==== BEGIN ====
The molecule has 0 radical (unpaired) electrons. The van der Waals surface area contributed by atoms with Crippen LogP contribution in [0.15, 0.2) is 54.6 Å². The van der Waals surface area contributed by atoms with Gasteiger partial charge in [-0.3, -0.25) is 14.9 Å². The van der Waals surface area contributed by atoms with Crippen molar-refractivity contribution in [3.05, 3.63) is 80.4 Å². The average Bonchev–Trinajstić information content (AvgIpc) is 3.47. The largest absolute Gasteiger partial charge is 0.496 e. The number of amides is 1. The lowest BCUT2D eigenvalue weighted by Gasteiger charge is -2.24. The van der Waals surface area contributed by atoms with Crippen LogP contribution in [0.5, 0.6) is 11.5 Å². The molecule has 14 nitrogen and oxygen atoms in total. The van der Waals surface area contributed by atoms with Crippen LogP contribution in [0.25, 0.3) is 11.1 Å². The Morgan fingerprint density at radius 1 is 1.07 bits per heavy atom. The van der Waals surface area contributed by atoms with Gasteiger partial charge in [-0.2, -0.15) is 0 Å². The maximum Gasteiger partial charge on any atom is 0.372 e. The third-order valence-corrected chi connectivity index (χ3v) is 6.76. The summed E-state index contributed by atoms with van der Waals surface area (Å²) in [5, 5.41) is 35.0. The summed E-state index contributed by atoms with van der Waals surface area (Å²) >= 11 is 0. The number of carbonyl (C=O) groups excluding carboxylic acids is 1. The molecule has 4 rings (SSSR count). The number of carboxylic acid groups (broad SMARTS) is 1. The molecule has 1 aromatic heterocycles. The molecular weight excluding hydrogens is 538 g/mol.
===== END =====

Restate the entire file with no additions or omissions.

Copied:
The molecule has 0 radical (unpaired) electrons. The van der Waals surface area contributed by atoms with Crippen LogP contribution in [0.15, 0.2) is 54.6 Å². The van der Waals surface area contributed by atoms with Gasteiger partial charge in [-0.3, -0.25) is 14.9 Å². The van der Waals surface area contributed by atoms with Crippen molar-refractivity contribution in [3.05, 3.63) is 80.4 Å². The average Bonchev–Trinajstić information content (AvgIpc) is 3.47. The largest absolute Gasteiger partial charge is 0.496 e. The number of amides is 1. The lowest BCUT2D eigenvalue weighted by Gasteiger charge is -2.24. The van der Waals surface area contributed by atoms with Crippen LogP contribution in [0.5, 0.6) is 11.5 Å². The molecule has 14 nitrogen and oxygen atoms in total. The van der Waals surface area contributed by atoms with Crippen LogP contribution in [0.25, 0.3) is 11.1 Å². The Morgan fingerprint density at radius 1 is 1.07 bits per heavy atom. The van der Waals surface area contributed by atoms with Gasteiger partial charge in [-0.2, -0.15) is 0 Å². The maximum Gasteiger partial charge on any atom is 0.372 e. The third-order valence-corrected chi connectivity index (χ3v) is 6.76. The summed E-state index contributed by atoms with van der Waals surface area (Å²) in [5, 5.41) is 35.0. The summed E-state index contributed by atoms with van der Waals surface area (Å²) >= 11 is 0. The number of carbonyl (C=O) groups excluding carboxylic acids is 1. The molecule has 4 rings (SSSR count). The number of carboxylic acid groups (broad SMARTS) is 1. The molecule has 1 aromatic heterocycles. The molecular weight excluding hydrogens is 538 g/mol.